March 31, 2020
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Unlit Lamps In Attics

Leprosy's ancient stigma still festers in India. It's time we cut the pain.

Unlit Lamps In Attics
Unlit Lamps In Attics
The stigma born of leprosy cuts across all man-made barriers of race, caste, class and religion. Even after the leprosy bacteria is absent in the body thanks to now easily accessible medicine, the tell-tale scars pursue that unfortunate, affected person till the end. A generation or two ago, smallpox signs on the face were sometimes seen as a visitation of past sins. In the case of leprosy, this is sadly a perception that even the educated continue to have. From Malaysia to Japan to large parts of Africa, where the disease or its remnants exist, societal discrimination causes the leprosy-affected to be confined to slums and ghettos at one end of the spectrum, to more sanitised colonies and dormitories in more affluent societies.

Suresh (name changed), about 40, has no leprosy, but is a victim of its stigma. This is because his parents were afflicted with the disease. He was separated as a child from his parents and grew up in a hostel. That they are now cured seems to matter little to Suresh's peer group. He was lucky to get a government job. From the first, his colleagues began to shun him. What hurt him most, I once asked. He said his colleagues would not allow him to join them for lunch. A few weeks ago, some 18 years later, I asked him whether attitudes had changed. He gave a rueful smile that said all.

Suresh is fortunate. Not directly scarred, the security of a government job helped him break away from poverty and into the middle class. Asha (name changed), however, died a miserable death. Once the matron of a well-known prep school (where her charges over the years included many of the rich and privileged), she contracted leprosy in her later years. Terrified of its disclosure, she hid it for several years. Treatment in the early years would have cured her easily, and there would have been no ulceration. When nerve damage and ulceration set in, she became an embarrassment to her sons. Asha was brought to Mother Teresa's leprosy centre in Delhi. One day, when I was accompanying Mother Teresa on a round of the dormitories, she stopped to console Asha, a tiny woman with bandaged stumps for hands and feet. Mother Teresa told me she missed her elder son terribly. He had not visited her even once in the last few years.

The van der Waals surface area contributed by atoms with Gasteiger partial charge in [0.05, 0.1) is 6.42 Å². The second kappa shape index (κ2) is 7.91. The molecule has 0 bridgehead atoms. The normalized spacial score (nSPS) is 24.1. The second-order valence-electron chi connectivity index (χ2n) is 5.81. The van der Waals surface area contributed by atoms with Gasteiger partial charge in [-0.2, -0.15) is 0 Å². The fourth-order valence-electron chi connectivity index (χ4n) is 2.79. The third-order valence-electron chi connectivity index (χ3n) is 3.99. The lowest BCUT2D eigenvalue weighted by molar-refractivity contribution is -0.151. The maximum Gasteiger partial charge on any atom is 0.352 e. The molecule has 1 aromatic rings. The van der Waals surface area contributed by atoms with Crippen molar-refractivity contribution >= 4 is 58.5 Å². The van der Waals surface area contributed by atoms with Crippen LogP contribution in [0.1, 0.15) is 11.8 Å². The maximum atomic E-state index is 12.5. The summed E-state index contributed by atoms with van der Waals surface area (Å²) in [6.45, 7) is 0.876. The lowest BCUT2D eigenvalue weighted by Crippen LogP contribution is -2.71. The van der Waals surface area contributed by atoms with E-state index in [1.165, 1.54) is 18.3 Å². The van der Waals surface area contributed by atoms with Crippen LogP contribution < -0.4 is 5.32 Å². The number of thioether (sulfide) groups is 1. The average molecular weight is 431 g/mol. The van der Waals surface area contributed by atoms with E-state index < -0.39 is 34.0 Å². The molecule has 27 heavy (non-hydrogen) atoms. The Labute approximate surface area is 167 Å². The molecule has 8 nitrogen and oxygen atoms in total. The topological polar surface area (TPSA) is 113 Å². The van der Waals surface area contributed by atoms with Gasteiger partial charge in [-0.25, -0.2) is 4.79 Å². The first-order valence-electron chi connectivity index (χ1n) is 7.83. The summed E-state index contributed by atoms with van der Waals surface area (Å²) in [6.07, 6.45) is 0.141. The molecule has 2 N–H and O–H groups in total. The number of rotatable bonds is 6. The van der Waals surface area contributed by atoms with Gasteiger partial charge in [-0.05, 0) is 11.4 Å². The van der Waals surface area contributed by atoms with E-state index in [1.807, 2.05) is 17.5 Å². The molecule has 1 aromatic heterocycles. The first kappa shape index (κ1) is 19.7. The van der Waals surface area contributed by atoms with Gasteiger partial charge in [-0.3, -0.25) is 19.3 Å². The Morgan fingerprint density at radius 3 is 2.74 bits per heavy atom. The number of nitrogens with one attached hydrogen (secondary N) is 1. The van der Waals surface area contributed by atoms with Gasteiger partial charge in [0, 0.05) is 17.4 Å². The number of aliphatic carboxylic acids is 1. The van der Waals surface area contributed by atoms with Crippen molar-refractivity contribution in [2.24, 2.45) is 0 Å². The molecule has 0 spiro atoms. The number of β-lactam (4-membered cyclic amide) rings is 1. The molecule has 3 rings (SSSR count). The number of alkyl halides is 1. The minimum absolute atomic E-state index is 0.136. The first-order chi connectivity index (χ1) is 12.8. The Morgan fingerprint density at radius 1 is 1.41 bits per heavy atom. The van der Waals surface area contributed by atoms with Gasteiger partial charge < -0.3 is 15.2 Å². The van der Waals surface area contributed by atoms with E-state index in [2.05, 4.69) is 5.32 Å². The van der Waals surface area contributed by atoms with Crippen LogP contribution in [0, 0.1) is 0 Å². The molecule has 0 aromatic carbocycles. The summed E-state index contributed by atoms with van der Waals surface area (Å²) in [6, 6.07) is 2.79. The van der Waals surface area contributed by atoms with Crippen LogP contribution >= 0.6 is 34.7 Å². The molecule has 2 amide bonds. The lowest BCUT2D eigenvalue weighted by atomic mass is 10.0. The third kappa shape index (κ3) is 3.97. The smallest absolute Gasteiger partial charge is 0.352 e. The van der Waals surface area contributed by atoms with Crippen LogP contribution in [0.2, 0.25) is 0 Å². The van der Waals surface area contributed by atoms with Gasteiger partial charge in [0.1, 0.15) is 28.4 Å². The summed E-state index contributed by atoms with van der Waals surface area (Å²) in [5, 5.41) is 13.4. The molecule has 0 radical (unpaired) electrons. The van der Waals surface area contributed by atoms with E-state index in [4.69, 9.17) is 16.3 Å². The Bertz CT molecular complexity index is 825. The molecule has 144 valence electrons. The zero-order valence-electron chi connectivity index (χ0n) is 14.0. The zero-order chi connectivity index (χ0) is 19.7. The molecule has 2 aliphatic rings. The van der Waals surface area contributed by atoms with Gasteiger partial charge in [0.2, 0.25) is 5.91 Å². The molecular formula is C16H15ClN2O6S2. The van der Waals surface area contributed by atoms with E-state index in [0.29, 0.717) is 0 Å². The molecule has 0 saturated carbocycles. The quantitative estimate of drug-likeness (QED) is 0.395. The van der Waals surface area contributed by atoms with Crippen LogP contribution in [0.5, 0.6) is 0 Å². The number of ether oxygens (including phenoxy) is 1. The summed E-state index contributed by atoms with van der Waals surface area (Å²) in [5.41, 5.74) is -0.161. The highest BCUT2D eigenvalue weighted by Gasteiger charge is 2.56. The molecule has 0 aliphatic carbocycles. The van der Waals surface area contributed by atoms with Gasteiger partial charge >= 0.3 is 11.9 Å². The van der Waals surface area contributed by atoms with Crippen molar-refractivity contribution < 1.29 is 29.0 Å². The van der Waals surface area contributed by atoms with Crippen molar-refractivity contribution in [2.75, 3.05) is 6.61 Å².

India has eliminated leprosy as a public health problem. In the early '80s, the government set up the National Leprosy Eradication Programme. At first, the medicines were expensive and the administration seemed hard put to handle the enormous challenges of a 4 million caseload. But, a well-coordinated control campaign has proved its efficacy. Under the aegis of the Union government, multi-drug therapy is provided free of charge by Novartis through WHO. The central government provides the administrative apparatus, distribution and back-up. This effort is now also being assisted by Japan's Sasakawa Foundation, as well as by many committed NGOs. These efforts have helped to bring the caseload down to one case per 10,000 population (by December, 2005) and the total caseload to less than one lakh. A few states still lag behind, but we can see an end to this terribly disfiguring and traumatising disease. Speaking of NGOs, I recollect that two decades ago, I visited a German-funded NGO in Salem (Tamil Nadu) whose medical workers covered large distances to ensure that on the appointed day of each month leprosy patients were not only handed out medicines but actually took them, because an essential concomitant of the multi-drug therapy is the strict regularity of the regimen.

While control measures are firmly in place, it is necessary for us as a society to deal with the stigma that the afflicted, cured and even healthy children of the leprosy-affected face. Such is the discrimination that even 'normal' jhuggi-jhopri clusters will not accept anyone who has had any association with the disease. Society's boycott has an adverse affect on their mobility, inter-personal relationships, marriages, and sadly, employment. The disease is seen by even the most enlightened among us as a visitation of past sins or a sign of a hideous blemish. The result is complete exclusion—patients are not easily allowed to use public facilities or to send their children to normal schools. At best, they are seen as objects of pity; at worst, abhorrence. Today, other diseases are accepted—TB is no longer seen as threatening; cardiac disease is actually respectable, as it is viewed (somewhat simplistically) as a rich man's disease. Even AIDS is less dreaded than it was a decade ago, because the great and the good decided to lend the campaign their support. Similarly, the anti-leprosy movement in Africa got a boost when Princess Diana visited a leprosy station where she shook hands with its inmates. Today, in India, we need our icons to also shake a few disfigured, but by no means diseased, hands.

(Navin Chawla, Election Commissioner of India, is the biographer of Mother Teresa, and the author of a report on leprosy entitled The Vocational Rehabilitation and Social Re-integration of the Leprosy Affected in India.)

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